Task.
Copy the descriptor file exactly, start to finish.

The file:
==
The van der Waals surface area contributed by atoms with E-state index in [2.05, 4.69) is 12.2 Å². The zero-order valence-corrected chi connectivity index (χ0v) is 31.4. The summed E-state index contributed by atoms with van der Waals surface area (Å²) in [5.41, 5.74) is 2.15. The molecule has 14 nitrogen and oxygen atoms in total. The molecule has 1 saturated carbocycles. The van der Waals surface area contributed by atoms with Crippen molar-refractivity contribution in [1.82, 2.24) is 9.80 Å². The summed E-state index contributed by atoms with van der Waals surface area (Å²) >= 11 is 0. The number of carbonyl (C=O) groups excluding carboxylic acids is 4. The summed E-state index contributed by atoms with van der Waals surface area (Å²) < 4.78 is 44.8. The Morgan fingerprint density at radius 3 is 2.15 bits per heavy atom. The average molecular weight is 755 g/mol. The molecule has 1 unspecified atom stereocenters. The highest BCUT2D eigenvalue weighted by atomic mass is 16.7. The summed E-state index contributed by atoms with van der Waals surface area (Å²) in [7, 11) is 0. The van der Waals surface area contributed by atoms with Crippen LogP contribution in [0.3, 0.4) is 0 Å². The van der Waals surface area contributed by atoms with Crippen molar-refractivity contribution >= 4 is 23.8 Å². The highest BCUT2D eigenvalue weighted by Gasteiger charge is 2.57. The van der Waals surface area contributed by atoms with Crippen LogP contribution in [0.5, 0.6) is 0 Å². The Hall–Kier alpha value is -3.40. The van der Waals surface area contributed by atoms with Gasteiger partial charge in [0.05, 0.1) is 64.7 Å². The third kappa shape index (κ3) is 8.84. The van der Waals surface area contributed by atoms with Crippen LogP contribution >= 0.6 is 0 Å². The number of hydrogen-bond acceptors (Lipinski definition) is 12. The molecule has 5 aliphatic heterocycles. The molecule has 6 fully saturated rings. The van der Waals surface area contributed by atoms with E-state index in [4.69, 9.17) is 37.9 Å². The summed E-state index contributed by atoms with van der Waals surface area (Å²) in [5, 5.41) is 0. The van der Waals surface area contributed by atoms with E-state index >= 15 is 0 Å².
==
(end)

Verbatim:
The van der Waals surface area contributed by atoms with E-state index in [2.05, 4.69) is 12.2 Å². The zero-order valence-corrected chi connectivity index (χ0v) is 31.4. The summed E-state index contributed by atoms with van der Waals surface area (Å²) in [5.41, 5.74) is 2.15. The molecule has 14 nitrogen and oxygen atoms in total. The molecule has 1 saturated carbocycles. The van der Waals surface area contributed by atoms with Crippen molar-refractivity contribution in [1.82, 2.24) is 9.80 Å². The summed E-state index contributed by atoms with van der Waals surface area (Å²) >= 11 is 0. The number of carbonyl (C=O) groups excluding carboxylic acids is 4. The summed E-state index contributed by atoms with van der Waals surface area (Å²) < 4.78 is 44.8. The Morgan fingerprint density at radius 3 is 2.15 bits per heavy atom. The average molecular weight is 755 g/mol. The molecule has 1 unspecified atom stereocenters. The highest BCUT2D eigenvalue weighted by atomic mass is 16.7. The summed E-state index contributed by atoms with van der Waals surface area (Å²) in [7, 11) is 0. The van der Waals surface area contributed by atoms with Crippen LogP contribution in [0.3, 0.4) is 0 Å². The van der Waals surface area contributed by atoms with Crippen molar-refractivity contribution >= 4 is 23.8 Å². The highest BCUT2D eigenvalue weighted by Gasteiger charge is 2.57. The van der Waals surface area contributed by atoms with Crippen LogP contribution in [0.5, 0.6) is 0 Å². The Hall–Kier alpha value is -3.40. The van der Waals surface area contributed by atoms with Gasteiger partial charge in [0.05, 0.1) is 64.7 Å². The third kappa shape index (κ3) is 8.84. The van der Waals surface area contributed by atoms with Crippen LogP contribution >= 0.6 is 0 Å². The number of hydrogen-bond acceptors (Lipinski definition) is 12. The molecule has 5 aliphatic heterocycles. The molecule has 6 fully saturated rings. The van der Waals surface area contributed by atoms with E-state index in [4.69, 9.17) is 37.9 Å². The summed E-state index contributed by atoms with van der Waals surface area (Å²) in [5, 5.41) is 0. The van der Waals surface area contributed by atoms with E-state index >= 15 is 0 Å².